To eat less is not necessarily the right way to all the benefits that can be linked to a balanced and healthy diet. I mean, there are the diet experts who talk about controlling your weight, improving the psychological state of your mind, having adequate energy to see you through the day, having the power to fight illnesses and diseases, and then justifiably saying, ‘I will now probably live longer!’ But then all this diet-tech talk takes all the glam out of food, doesn’t it? One starts hallucinating about having a starved carrot and some sniggering lettuce leaves on the plate for breakfast, lunch, and dinner. An intense session on diet makes me feel as if I have snipers spread all around me waiting to shoot me down the moment I even glance towards the goodies I’d love to gorge!

Listen, a healthy life isn’t about any form of paranoia… and eating right need not always be connected to dull terminology like ‘weight control’, ‘heart health’, and  ‘longevity’ etc. Let us be practical and down to earth. I think the benefits of a balanced diet will be different for different people. For me, the benefits can be listed as:

  1. Travel more. This one is simple because when I eat right I do not tell myself anything about controlling weight or boosting the immune system health because that makes me think of food as dreadful chunks on my plate. I like to think of healthy and balanced food that stays away from deep fried stuff and food that misbalances with only carbs and fats… and thus adverse health conditions like heart disease, stroke, and high blood pressure. Balanced food boosts high-density lipoprotein (HDL) or good cholesterol and blocks unhealthy triglycerides keeping your blood flowing smoothly and away from cardiovascular diseases. I obviously call the balanced and healthy food on my plate as the fuel that will take me bounding up and down the rocks in Petra in Jordan or will give me the mental and physical strength to trek in the Himalayas.
  2. Compose better. I love photography and, therefore, I need to be alert to every good shot moment that comes my way. Obviously, the boring way is to say that a balanced diet will improve my mood. My way is to link the beneficial characteristic with what I love to do. My camera needs me to have a great control on my mind and bad moods can obviously ruin a good shot. Every great shot that I manage has the power to boost my confidence and self-esteem. In purely technical terms, I need a balanced diet to keeping the mind active and serotonin levels balanced… but I prefer to link it all with a better composition of my shot.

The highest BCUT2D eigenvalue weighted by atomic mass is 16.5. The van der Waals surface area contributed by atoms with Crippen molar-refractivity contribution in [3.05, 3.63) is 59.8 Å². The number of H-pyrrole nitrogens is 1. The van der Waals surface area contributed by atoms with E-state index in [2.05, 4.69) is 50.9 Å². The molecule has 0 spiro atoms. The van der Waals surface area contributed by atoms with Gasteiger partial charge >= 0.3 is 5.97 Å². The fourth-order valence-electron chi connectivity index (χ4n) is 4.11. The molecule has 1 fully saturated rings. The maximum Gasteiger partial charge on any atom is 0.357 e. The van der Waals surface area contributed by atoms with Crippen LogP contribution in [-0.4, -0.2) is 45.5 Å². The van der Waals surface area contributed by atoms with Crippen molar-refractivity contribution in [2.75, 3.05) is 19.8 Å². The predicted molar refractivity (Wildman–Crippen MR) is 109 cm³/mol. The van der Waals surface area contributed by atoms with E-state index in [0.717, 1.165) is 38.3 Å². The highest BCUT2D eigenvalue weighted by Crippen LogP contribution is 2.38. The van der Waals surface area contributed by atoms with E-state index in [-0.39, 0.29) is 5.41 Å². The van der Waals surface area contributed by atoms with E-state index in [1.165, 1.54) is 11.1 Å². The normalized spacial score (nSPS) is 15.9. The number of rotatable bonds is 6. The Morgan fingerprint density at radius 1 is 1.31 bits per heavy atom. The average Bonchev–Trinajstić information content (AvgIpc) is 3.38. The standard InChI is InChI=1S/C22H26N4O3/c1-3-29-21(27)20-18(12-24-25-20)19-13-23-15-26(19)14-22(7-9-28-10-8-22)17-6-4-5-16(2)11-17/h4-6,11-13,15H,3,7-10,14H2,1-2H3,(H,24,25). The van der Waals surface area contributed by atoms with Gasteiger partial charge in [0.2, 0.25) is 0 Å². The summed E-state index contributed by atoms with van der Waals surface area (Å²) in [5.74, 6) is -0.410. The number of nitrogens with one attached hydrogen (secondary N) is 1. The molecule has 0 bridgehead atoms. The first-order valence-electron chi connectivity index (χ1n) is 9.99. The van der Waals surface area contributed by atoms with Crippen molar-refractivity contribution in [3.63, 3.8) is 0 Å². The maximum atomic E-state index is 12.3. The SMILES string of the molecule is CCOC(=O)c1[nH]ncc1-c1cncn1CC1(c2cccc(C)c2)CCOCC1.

3. Write what will live forever. Aha! I know that you have by now linked this characteristic with that utterly boring word called longevity. Well, I need a balanced and healthy diet to keep me energetic enough to go out for my daily walks and some form of exercise that keeps my body agile enough and my mind alert enough to get the right ideas and construct the right sentences allowing me write articles that do not die or fade away soon. Obviously, if what I write lives, I live.

Something linked to all this is a crash diet. Obviously if you have a deficit of proactive energy but surplus weight you are hardly the sort who will go bounding over trekking and hiking routes. You will not have concentration that lasts long and you will not have a mind that thinks clearly and creatively. Will a crash diet help in such a case?

Well, I think reducing the quantity of food in your plate is not such a brilliant idea as this means you are literally keeping your body away from good and beneficial food, besides keeping the bad food away. You need to be selective in the case of diets… and crash diets can only lead to a general situation where you starve your body cells and even those that would have helped you travel more or compose better or write some wonderful posts. Got it?

So what do I do to make sure that my diet remains balanced and healthy? I try to stay away from fried food, use less refined salt and sugar. Let me give a couple of examples here. I use honey and fresh lime instead of sugar and fresh lime for my morning wake up booster. I eat salads that do not have an over-dose of sprinkled salt and have trained my taste buds to like natural and organic flavours. A honey diet, let me add here, is what helps me cut out the evil and the satanic ingredients in my food and keeps me in sync with my life’s aims.

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Do I always need less on my plate?

Do I always need less on my plate?

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Arvind Passey
10 July 2015